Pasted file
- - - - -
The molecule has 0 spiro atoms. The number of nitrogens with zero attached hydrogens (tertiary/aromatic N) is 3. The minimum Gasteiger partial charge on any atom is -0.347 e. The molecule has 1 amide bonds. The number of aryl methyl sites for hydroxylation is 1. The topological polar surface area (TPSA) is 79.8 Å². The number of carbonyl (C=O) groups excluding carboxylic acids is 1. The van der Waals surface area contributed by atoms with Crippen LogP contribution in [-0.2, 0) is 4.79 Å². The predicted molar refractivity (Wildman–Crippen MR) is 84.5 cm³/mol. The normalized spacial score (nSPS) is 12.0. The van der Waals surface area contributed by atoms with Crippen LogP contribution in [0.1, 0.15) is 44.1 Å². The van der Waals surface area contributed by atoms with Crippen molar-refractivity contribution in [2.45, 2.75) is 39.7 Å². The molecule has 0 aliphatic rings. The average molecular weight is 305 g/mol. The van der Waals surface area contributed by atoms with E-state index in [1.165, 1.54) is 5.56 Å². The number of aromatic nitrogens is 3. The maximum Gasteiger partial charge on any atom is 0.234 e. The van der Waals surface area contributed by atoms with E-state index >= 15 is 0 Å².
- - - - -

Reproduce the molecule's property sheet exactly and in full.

The molecule has 0 spiro atoms. The number of nitrogens with zero attached hydrogens (tertiary/aromatic N) is 3. The minimum Gasteiger partial charge on any atom is -0.347 e. The molecule has 1 amide bonds. The number of aryl methyl sites for hydroxylation is 1. The topological polar surface area (TPSA) is 79.8 Å². The number of carbonyl (C=O) groups excluding carboxylic acids is 1. The van der Waals surface area contributed by atoms with Crippen LogP contribution in [-0.2, 0) is 4.79 Å². The predicted molar refractivity (Wildman–Crippen MR) is 84.5 cm³/mol. The normalized spacial score (nSPS) is 12.0. The van der Waals surface area contributed by atoms with Crippen LogP contribution in [0.1, 0.15) is 44.1 Å². The van der Waals surface area contributed by atoms with Crippen molar-refractivity contribution in [2.45, 2.75) is 39.7 Å². The molecule has 0 aliphatic rings. The average molecular weight is 305 g/mol. The van der Waals surface area contributed by atoms with E-state index in [1.165, 1.54) is 5.56 Å². The number of aromatic nitrogens is 3. The maximum Gasteiger partial charge on any atom is 0.234 e. The van der Waals surface area contributed by atoms with E-state index >= 15 is 0 Å².